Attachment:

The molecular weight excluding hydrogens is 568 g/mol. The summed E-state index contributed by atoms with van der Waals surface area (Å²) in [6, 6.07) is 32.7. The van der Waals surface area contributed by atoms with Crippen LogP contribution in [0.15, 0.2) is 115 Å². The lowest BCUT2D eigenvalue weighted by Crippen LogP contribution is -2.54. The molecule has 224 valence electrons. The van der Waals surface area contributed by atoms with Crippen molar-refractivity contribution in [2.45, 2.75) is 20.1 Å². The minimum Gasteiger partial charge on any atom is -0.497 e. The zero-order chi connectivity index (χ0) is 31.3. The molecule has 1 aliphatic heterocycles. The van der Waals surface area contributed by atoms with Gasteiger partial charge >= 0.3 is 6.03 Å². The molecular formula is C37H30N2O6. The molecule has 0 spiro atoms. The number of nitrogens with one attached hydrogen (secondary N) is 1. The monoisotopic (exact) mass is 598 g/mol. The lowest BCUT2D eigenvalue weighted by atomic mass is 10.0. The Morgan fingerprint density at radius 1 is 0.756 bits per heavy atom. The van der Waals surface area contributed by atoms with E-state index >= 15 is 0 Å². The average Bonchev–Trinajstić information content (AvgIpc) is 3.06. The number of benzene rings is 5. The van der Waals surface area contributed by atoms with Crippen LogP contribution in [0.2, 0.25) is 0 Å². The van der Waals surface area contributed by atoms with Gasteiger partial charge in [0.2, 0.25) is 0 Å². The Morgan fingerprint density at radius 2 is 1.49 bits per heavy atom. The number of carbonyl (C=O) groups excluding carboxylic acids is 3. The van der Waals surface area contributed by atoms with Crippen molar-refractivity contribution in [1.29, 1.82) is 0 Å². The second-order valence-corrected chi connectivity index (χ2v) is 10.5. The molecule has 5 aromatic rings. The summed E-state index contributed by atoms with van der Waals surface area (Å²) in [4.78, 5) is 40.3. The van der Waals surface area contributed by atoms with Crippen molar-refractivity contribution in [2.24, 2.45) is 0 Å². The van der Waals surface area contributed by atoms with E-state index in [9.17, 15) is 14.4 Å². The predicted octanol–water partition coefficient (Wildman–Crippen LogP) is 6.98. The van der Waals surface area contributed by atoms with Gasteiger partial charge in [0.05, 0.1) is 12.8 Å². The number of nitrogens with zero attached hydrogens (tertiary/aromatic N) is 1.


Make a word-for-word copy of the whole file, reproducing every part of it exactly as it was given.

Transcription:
The molecular weight excluding hydrogens is 568 g/mol. The summed E-state index contributed by atoms with van der Waals surface area (Å²) in [6, 6.07) is 32.7. The van der Waals surface area contributed by atoms with Crippen LogP contribution in [0.15, 0.2) is 115 Å². The lowest BCUT2D eigenvalue weighted by Crippen LogP contribution is -2.54. The molecule has 224 valence electrons. The van der Waals surface area contributed by atoms with Crippen molar-refractivity contribution in [2.45, 2.75) is 20.1 Å². The minimum Gasteiger partial charge on any atom is -0.497 e. The zero-order chi connectivity index (χ0) is 31.3. The molecule has 1 aliphatic heterocycles. The van der Waals surface area contributed by atoms with Gasteiger partial charge >= 0.3 is 6.03 Å². The molecular formula is C37H30N2O6. The molecule has 0 spiro atoms. The number of nitrogens with one attached hydrogen (secondary N) is 1. The monoisotopic (exact) mass is 598 g/mol. The lowest BCUT2D eigenvalue weighted by atomic mass is 10.0. The Morgan fingerprint density at radius 1 is 0.756 bits per heavy atom. The van der Waals surface area contributed by atoms with E-state index >= 15 is 0 Å². The average Bonchev–Trinajstić information content (AvgIpc) is 3.06. The number of benzene rings is 5. The van der Waals surface area contributed by atoms with Crippen LogP contribution in [0.2, 0.25) is 0 Å². The van der Waals surface area contributed by atoms with Gasteiger partial charge in [0.2, 0.25) is 0 Å². The Morgan fingerprint density at radius 2 is 1.49 bits per heavy atom. The number of carbonyl (C=O) groups excluding carboxylic acids is 3. The van der Waals surface area contributed by atoms with Crippen molar-refractivity contribution in [1.29, 1.82) is 0 Å². The second-order valence-corrected chi connectivity index (χ2v) is 10.5. The molecule has 5 aromatic rings. The summed E-state index contributed by atoms with van der Waals surface area (Å²) in [4.78, 5) is 40.3. The van der Waals surface area contributed by atoms with Crippen molar-refractivity contribution in [2.24, 2.45) is 0 Å². The van der Waals surface area contributed by atoms with E-state index in [9.17, 15) is 14.4 Å². The predicted octanol–water partition coefficient (Wildman–Crippen LogP) is 6.98. The van der Waals surface area contributed by atoms with Gasteiger partial charge in [0.05, 0.1) is 12.8 Å². The number of nitrogens with zero attached hydrogens (tertiary/aromatic N) is 1.